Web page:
TED is an unbelievable place to step back from the day-to-day and dream big. As I described in my first TED 2012 post this week, this place puts me in a great frame of mind to find meaning in just about any subject or point of view. Speakers all throughout the week have helped me to crystalize one thing in my mind that we as IT leaders in our organizations can and should do better. We have the power to do it.
Picture this. A presenter steps onto the stage of a packed auditorium to demo a new “crowdsourcing” technology. As he tries to get his demo to launch, error windows begin to pop and stack to the heavens. Stuttering, the presenter just stands there. Just then, as if coming to his rescue, several beach balls appear from stage left and launch into the audience just as huge umbrellas open in the audience as defense. This is then followed by colored lights, streamers and a parade of dancers, somehow removing the focus from the stumped presenter to the emerging chaos. OK, this was a staged screw-up at TED yesterday by an improv troop but highlights one of the reasons we don’t do more demos – the fear of failure.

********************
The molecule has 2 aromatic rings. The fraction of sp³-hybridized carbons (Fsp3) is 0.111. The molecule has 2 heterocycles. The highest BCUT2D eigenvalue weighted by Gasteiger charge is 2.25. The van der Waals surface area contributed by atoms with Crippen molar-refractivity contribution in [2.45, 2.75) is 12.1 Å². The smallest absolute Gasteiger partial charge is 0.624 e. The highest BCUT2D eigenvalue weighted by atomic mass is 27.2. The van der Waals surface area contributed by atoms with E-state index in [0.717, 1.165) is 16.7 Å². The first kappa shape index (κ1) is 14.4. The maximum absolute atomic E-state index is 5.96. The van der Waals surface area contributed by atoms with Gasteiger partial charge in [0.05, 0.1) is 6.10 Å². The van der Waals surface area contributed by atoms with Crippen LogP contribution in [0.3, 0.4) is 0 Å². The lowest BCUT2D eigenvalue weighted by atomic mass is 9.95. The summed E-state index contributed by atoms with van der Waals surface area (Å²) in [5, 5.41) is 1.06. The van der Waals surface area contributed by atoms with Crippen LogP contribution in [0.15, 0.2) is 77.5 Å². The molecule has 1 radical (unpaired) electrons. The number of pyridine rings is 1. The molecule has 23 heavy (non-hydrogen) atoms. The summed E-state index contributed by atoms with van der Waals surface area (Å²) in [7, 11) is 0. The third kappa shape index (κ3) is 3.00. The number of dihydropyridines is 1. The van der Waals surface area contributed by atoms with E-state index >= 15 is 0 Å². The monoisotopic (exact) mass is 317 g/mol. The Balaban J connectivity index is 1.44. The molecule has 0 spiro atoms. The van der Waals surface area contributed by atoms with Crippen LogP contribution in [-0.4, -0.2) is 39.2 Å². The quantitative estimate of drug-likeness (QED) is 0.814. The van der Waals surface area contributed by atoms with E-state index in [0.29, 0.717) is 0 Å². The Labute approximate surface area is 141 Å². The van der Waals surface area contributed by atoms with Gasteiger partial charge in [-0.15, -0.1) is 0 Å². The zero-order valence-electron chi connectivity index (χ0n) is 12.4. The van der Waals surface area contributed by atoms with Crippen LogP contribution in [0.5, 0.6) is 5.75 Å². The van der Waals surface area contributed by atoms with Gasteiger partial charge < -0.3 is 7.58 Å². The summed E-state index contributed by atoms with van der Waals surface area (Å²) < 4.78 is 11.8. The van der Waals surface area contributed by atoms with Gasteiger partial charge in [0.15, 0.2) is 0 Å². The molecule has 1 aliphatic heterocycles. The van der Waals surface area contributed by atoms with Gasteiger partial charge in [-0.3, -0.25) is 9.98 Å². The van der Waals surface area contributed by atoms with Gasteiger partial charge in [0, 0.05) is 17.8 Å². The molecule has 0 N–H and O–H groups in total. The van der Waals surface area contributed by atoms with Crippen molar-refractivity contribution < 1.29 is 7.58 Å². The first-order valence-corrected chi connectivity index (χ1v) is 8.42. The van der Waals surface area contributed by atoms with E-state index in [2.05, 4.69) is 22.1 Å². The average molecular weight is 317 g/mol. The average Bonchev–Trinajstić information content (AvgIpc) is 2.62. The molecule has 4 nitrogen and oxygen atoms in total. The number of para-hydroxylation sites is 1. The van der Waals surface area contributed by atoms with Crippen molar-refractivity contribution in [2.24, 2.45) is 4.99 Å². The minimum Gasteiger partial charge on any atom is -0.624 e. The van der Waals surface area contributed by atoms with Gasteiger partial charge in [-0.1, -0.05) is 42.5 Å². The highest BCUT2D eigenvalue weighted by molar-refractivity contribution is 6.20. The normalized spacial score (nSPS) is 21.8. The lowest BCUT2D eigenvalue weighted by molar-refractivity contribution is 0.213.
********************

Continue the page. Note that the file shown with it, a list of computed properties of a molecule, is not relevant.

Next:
When was the last time you showed anyone a demo or prototype of something totally new? Do you have a simple and publicized way to let people experiment or get an idea on the table (I’m not talking about some giant top-down corporate idea sharing initiative either)? A large part of managing expectations around demos and experiments is just setting and sharing the ground rules – how much money, how much time, what the end result will or wont do.
The amount of sheer joy, amazement and inspiration that comes from watching a demo of a great idea is worth its weight in gold.
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